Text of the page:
The UK is not alone in trying to find the best way to fund and carry out research. The Times Higher looks at how other countries are tackling the problem.
Outgoing European Union research commissioner Philippe Busquin has spent two years cajoling members into making real progress towards the goal they set in Barcelona two years ago - to spend 3 per cent of gross domestic product on research and development by 2010, two thirds of it from the private sector.
In 2000, the then member states of the EU spent an average of 1.9 per cent of GDP, and hitting the target implies an annual growth rate of 6 per cent for state spending and 9 per cent for private investment.
But, behind the crude figures, there are tensions over the best structures for achieving this growth. Should research be organised around universities or through centralised agencies such as the Max Planck Institutes in Germany? Can universities respond quickly enough to the demands of industry? Are the centralised institutes too isolated from other disciplines with which interaction could be fruitful?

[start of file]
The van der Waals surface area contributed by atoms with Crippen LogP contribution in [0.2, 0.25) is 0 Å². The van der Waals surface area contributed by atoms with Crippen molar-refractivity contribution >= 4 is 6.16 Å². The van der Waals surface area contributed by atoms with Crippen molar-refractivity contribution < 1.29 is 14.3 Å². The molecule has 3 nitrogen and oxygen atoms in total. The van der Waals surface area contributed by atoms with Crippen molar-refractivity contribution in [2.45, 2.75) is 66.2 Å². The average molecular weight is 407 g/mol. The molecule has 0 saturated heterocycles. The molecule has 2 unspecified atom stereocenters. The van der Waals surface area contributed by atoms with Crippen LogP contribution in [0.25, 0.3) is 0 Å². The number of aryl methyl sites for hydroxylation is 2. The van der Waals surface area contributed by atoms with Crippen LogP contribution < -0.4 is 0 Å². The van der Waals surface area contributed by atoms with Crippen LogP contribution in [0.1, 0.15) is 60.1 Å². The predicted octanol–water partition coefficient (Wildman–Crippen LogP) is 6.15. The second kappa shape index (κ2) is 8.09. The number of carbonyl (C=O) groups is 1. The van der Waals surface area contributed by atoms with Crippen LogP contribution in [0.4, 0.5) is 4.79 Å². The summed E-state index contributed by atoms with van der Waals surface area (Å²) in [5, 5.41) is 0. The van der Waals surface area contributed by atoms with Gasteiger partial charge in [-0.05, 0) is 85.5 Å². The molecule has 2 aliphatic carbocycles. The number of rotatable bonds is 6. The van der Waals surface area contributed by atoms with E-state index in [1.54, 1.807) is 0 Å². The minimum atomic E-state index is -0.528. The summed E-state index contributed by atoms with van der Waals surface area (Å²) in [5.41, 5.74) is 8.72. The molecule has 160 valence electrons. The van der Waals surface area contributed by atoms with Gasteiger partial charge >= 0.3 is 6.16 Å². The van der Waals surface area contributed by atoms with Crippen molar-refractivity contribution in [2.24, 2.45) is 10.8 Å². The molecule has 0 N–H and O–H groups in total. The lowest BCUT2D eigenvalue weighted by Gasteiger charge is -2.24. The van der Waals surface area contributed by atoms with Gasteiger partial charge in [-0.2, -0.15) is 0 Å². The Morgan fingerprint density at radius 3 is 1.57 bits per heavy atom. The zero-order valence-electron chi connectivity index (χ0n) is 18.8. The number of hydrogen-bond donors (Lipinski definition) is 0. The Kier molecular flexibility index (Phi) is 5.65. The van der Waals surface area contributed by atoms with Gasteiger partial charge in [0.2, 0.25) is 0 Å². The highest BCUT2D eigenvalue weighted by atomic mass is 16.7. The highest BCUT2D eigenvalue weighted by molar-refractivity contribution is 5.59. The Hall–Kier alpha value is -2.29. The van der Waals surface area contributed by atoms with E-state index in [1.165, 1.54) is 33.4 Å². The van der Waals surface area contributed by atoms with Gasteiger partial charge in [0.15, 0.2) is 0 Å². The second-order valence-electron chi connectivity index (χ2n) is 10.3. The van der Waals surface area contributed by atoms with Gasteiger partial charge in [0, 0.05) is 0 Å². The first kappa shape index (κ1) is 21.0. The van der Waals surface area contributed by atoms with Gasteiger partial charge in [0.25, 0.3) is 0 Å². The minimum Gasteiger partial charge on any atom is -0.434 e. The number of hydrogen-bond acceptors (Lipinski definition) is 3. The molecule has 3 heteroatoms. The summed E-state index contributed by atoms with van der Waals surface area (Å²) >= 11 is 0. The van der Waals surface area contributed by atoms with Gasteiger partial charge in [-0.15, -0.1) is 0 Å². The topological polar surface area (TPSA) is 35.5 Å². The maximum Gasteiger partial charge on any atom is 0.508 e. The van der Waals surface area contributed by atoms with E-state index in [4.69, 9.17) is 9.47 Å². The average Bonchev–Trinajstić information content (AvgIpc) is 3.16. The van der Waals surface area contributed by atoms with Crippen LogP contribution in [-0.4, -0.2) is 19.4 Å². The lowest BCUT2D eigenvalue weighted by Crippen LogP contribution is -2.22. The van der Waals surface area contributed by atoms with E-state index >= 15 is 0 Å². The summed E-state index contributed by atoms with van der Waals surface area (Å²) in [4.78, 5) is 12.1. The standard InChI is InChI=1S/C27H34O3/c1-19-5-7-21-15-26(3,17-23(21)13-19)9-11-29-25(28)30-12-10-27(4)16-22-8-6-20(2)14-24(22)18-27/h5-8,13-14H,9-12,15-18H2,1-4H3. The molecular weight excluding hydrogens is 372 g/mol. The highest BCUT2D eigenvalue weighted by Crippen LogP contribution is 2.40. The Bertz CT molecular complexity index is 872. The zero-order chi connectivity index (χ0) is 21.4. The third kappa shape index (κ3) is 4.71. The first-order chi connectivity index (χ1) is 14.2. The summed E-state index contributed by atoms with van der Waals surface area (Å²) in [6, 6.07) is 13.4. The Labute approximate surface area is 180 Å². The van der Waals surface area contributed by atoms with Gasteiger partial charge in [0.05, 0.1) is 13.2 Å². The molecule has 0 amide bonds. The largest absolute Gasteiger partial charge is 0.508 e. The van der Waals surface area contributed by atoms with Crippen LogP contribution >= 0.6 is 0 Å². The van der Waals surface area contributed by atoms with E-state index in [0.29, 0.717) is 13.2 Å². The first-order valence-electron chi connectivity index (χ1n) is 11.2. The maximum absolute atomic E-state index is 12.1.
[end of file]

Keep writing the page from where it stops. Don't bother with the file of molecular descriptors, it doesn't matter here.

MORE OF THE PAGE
Ministers are concerned that existing research structures lack flexibility - there is too little mobility between member states, between the EU and the rest of the world and particularly between the state research sector and private industry.
This debate is not confined to the EU. In Russia and Japan, govern-ments are seeking to streamline structures. In the People's Republic of China there are signs that research institutes will be given greater licence to strike out on their own.
Times Higher reporters examine the progress made towards increased and more effective research spending.